Amidst life’s chaos and struggles, there is one who maintains composition in our lives.  There is one who holds everything altogether (Col. 1:17), whether the order of the universe or the harmony in our souls.  Christ is not only a means to a destiny – the savior giving salvation – but he is also the glue that keeps the world and our lives from utterly falling apart.  In this piece, my first Steampunk artwork, I used packaging foam to build the structure of the frame.  Foam is a non-biodegradable and non-recyclable material that is harmful to the environment.  I enjoyed redeeming the foam from being a destructive material to the world to being a material that provides structure.  Ironically, the foam is what holds the valuable items of a package in place.  The foam was symbolic for the kind of composition Christ offers.  The mechanical elements represent the inner-workings of a machine that is unseen.  Like Christ, we don’t immediately notice him in the world, but the composition, goodness and order we experience in the world are indications that there is someone at work keeping it altogether.  The automatic, ticking secondhand on the bottom right represents Christ’s supremacy over the passing of time.  He can give meaning and purpose to the events and experiences we have.  Grace, as embodied by Christ, does not only mean saving us from chaos but turning our chaos into a form of cosmos.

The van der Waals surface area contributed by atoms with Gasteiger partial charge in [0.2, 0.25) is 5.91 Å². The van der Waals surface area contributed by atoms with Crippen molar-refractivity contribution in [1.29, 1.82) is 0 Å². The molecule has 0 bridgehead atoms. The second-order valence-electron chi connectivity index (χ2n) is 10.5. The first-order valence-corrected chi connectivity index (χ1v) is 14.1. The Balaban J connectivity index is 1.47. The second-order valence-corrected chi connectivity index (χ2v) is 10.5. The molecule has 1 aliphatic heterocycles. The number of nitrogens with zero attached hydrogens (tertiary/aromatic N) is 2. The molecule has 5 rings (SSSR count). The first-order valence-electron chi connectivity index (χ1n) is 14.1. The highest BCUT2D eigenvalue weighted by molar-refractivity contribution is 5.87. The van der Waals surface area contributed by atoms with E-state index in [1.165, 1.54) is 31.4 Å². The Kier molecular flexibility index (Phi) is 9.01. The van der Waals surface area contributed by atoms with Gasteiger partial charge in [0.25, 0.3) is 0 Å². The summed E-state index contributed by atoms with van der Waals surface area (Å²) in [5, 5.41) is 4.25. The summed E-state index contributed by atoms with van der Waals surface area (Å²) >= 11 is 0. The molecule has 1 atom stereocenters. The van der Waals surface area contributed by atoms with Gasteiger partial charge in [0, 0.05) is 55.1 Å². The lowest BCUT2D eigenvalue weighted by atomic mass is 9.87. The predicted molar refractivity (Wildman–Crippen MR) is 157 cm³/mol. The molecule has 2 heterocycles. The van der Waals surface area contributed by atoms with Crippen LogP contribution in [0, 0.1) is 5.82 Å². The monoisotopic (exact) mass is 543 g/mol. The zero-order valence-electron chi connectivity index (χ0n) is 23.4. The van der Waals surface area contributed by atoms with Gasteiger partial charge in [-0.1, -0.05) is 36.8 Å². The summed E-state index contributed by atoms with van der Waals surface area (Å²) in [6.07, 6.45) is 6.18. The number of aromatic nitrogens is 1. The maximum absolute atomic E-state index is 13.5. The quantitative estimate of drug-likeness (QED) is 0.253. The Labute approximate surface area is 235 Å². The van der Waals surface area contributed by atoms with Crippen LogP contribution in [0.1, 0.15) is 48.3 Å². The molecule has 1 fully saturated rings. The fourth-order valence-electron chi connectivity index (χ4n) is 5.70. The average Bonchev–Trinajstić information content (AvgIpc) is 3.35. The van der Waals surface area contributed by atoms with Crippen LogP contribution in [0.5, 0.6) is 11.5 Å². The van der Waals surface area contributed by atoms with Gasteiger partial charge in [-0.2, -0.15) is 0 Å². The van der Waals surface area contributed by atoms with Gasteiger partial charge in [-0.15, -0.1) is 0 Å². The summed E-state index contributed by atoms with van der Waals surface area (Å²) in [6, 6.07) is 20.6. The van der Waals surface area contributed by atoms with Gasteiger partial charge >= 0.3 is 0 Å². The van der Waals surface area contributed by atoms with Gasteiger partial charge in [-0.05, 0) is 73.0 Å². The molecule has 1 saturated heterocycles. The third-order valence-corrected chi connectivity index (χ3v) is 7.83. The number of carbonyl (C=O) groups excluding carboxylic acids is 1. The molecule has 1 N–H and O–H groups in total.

Brian S. Chan - 2013

Brian S. Chan – 2013

Selfishness Destroys Beauty

Yesterday morning I discovered four flower heads were ripped off of my Callo Lilies in front of my house, which I had carefully and diligently planted, watered and nurtured for the past few weeks.  I thought the Callo Lilies, often referred to as “resurrection flowers,” would add beauty to the urban neighborhood I live in and bless the many people who walk by my home.  When I saw the freshly ripped stems with their missing flowers, I was perturbed.  I thought about it and realized someone took (stole) them because he/she also found them beautiful as well.  That person was obviously blessed by them as well to want them.   The problem was that the person wanted them for him/herself, and in order to have them, he/she had to destroy them.  This reminded me of a common but destructive treatment of beauty.